New COVID-19 variant XE identified: What to know and why experts say you should not be worried
New COVID-19 variant XE identified: What to know and why experts say you should not be worried

New COVID-19 variant XE identified: What to know and why experts say you should not be worried

A new COVID-19 variant has been identified in The United Kingdombut experts say there is no cause for alarm yet.

The variant, known as XE, is a combination of the original BA.1 omicron variant and its subvariant BA.2. This type of combination is known as a “recombinant” variant.

“Right now, there is really no concern for public health,” said Dr. John Brownstein, an epidemiologist and chief innovation officer at Boston Children’s Hospital and a contributor to ABC News. “Recombinant variants happen again and again. In fact, the reason this is the XE variant is recombinant, that we have already had XA, XB, XC, XD, and none of them have turned out to be any real concern. . “

According to one update Last week from the UK Health Security Agency, 637 cases of XE have been identified per. March 22, with the earliest discovered January 19.

An early indication from the UK suggests that XE could be slightly more transmissible than BA.2, but the World Health Organization said more research is needed.

Meanwhile, XE accounts for less than 1% of the total COVID-19 cases that have undergone genomic sequencing in the UK, and there is no evidence to suggest that the variant can escape vaccines, cause more serious disease or be more fatal.

“This particular recombinant, XE, has shown a variable growth rate and we can not yet confirm whether it has a real growth benefit,” said Professor Susan Hopkins, Chief Medical Adviser to the UKHSA, in a statement.

So far, no cases of the recombinant variant have been reported in any other country, including the United States.

Brownstein said there are still many unanswered questions about XE, but that – in the United States – there is a high level of protection both from vaccines and from natural immunity during the omicron wave.

“It is possible that it may be more transmissible, but that does not necessarily mean it is more serious,” he said. “And given the large number of infections we’ve already seen with omicron, it’s really unclear whether even being a little more transmissible means we’ll see any effect of this variant.”

Brownstein said one of the reasons Britain was able to pick up on the variant as quickly as it did is because of its robust monitoring system.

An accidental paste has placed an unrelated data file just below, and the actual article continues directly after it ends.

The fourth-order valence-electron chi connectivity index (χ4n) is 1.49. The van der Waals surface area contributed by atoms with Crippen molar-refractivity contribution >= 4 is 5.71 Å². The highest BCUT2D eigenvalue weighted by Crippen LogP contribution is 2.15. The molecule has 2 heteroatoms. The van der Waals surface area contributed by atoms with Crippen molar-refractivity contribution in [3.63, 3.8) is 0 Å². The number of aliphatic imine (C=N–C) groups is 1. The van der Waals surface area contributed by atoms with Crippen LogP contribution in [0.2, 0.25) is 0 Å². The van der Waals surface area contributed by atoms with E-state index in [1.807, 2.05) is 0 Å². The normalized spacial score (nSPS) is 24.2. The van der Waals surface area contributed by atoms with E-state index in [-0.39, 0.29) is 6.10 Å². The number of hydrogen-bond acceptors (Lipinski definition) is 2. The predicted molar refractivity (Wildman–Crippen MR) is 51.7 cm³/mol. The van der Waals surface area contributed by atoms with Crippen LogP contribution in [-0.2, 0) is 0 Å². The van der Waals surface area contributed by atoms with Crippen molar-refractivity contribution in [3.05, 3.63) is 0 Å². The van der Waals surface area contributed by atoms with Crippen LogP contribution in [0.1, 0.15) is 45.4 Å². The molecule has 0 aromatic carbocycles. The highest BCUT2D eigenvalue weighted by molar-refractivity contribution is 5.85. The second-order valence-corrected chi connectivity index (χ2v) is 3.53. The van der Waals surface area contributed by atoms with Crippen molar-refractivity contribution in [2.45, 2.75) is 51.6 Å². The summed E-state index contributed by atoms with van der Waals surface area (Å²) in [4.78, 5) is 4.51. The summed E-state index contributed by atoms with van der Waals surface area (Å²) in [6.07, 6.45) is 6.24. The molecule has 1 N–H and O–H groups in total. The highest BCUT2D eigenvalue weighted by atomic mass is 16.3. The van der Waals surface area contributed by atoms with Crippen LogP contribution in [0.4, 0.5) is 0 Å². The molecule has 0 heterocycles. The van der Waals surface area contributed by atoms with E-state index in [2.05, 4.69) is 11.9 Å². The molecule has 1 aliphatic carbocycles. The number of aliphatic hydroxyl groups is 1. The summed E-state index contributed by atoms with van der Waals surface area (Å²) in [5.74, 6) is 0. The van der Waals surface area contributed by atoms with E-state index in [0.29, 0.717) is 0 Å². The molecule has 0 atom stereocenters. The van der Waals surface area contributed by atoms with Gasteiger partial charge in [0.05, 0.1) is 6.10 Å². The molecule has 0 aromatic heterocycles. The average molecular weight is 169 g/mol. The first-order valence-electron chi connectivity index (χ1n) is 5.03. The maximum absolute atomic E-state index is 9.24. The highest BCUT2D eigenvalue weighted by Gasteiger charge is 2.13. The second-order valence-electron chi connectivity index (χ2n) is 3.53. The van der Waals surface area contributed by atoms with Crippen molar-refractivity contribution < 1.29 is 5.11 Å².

According to the global database GISAID, The UK has submitted more than 1 million omicron samples for genomic monitoring. The United States has submitted more than 781,000.

“The United Kingdom has done a phenomenal job of sequencing a large number of cases, making analyzes and producing output from that work,” he said. “So you could actually see the identification of XE as a positive one because it shows that our public health systems are working, and identifying new variants, even when the case count is very small.”

Brownstein added: “This shows that some of these varieties may be needles in a haystack, and here we have an example of one being identified very early.”

The World Health Organization published its own report says it monitors XE, but there is as yet no evidence that it is a variant of concern like alpha, delta and omicron.

“The WHO will continue to closely monitor and assess the public health risks associated with recombinant variants” and will “provide updates as further evidence becomes available,” the organization said in a report released on March 29.

Brownstein said variants will continue to emerge, but it is important for people to follow COVID-19 mitigation measures so they do not get a chance to spread.

“Being vaccinated and boosted, as well as practicing good hygiene and following public health recommendations are all helping to drive infection down the community,” he said. “When we have uncontrolled spread, that’s when the virus gets a chance to mutate.”

UKHSA said it is also monitoring two other recombinant variants known as XD and XF, both of which are a combination of the delta variant and BA.1.

To date, only 38 cases of XF have been identified in the UK and none since mid-February, while the XD variant has only been identified in global databases in 49 cases, mostly in France.

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